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I'm surprised you haven't gone deaf from all those expressions "screaming" at you. :) – J. M. Nov 4 '10 at 22:43
Thanks. Your advice is always incredibly helpful and you always find the errors in the things I forget ie series needs to be positive for large n to apply some tests etc. – fdart17 Nov 4 '10 at 22:47
Oh. I just realized. I also have to show that the series is not absolutely convergent. I worded my question very poorly, since it asks weather it diverges, converges, or absolutely converges. But now it looks like a matter of showing it's absolutely convergent. I will try some tests and post results. – fdart17 Nov 4 '10 at 23:13
At the moment I have $lim 2(n^{(2/n)-1})$ from using l'hospitals once. Anything we can do with this? – fdart17 Nov 4 '10 at 23:20
Awesome by the root test the series is absolutely convergent. – fdart17 Nov 4 '10 at 23:27

A general suggestion: There are a few problems asking for convergence of divergence of series of the form $\sum_n (-1)^ng(n)$ or $\sum_n g(n)$ for some function $g$ for which one can easily rewrite $g(n)$ as $$f(1/n)-f(0)$$ for some $f$ differentiable at 0.

In all these cases one can try to replace $g(n)=f(1/n)-f(0)$ with $f'(0)/n$ and use elementary estimates and inequalities for the remainder error, if needed (sometimes a limit comparison test will already suffice).

For example, in the problem here, $g(n)=2^{1/n}-1$ so blatantly we can try $f(x)=2^x$. We have $f'(0)=\ln 2$, which is the estimate that appears in acarchau's answer.

For another example, $\sum_n\sin(1/n)$ diverges: Take $f(x)=\sin(x)$.

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In many cases expanding the exponential works, in this case: $2^{\frac{1}{n}} = \exp ( \frac{\ln 2}{n} ) = 1 + \frac{\ln 2}{n} + c_n$. Where $\lim_{n \to \infty} n^2 c_n = (\ln 2)^2 \times ( \exp ( \frac{\ln 2}{n} ) - 1 - \frac{\ln 2}{n} ) /( \frac{\ln 2}{n})^2 = \frac{(\ln 2)^2}{2}.$ So, $c_n$ converges absolutely. Now, $\sum_{ n \geq 1} (-1)^n (2^{\frac{1}{n}} - 1) = \sum_{n \geq 1} (-1)^n \frac{\ln 2}{n} + \sum_{n \geq 1} (-1)^n c_n$, which clearly converges.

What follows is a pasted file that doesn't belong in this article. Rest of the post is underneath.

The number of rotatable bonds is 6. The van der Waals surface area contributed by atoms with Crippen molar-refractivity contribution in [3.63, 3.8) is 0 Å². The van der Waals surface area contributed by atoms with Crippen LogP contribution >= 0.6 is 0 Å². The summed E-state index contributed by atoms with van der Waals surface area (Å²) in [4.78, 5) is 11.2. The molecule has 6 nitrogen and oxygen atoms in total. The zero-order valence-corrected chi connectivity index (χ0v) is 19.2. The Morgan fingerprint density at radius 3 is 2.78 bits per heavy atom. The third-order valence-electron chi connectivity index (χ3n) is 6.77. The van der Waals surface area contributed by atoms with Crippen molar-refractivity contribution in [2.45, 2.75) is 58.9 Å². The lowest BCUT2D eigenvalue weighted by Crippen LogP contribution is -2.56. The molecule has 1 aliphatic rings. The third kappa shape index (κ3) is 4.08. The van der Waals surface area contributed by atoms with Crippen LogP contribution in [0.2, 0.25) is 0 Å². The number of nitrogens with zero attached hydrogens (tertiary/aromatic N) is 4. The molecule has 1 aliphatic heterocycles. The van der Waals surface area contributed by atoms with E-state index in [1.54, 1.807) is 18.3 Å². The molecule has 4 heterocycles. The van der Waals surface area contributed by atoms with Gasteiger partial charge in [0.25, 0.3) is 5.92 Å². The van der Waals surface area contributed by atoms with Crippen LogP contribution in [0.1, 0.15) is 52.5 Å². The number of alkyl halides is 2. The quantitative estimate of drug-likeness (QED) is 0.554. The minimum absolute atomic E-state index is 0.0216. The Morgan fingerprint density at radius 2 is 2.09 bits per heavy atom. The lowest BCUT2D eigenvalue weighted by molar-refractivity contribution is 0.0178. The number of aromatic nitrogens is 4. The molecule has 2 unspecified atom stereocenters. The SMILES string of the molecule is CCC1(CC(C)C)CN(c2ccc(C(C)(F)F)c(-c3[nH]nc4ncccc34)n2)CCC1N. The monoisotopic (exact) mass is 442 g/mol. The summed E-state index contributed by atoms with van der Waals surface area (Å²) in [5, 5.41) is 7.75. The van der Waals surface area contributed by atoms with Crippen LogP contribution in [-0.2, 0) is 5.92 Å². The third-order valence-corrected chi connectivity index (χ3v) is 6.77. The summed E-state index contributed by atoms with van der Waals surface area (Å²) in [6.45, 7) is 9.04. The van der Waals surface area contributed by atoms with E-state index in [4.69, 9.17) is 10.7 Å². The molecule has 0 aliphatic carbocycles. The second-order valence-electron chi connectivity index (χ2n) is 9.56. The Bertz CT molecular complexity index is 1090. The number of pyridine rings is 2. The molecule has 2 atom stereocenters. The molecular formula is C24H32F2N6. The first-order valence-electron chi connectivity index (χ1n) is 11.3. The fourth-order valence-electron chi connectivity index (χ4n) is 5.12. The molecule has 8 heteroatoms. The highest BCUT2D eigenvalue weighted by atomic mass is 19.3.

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Yes the Alternating Test will work.

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I believe that the alternating series test is the right way to go. All you have to do is prove that $\lim (2^{1 \over n} - 1)$ is zero. That is, to employ the test, you don't need to show that the limit of the series is zero, but merely that the limit of the summands is zero.

[ETA: Arturo reminds us that one must also show that the summands strictly decrease. But the AST is still the correct approach.]

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No, you also need $2^{1/(n+1)}-1\le 2^{1/n}-1$ for all – Robin Chapman Nov 4 '10 at 19:34
@ACW: You need to show both that the limit is zero, and that the sequence is eventually decreasing. – Arturo Magidin Nov 4 '10 at 19:34
large enough $n$. – Robin Chapman Nov 4 '10 at 19:34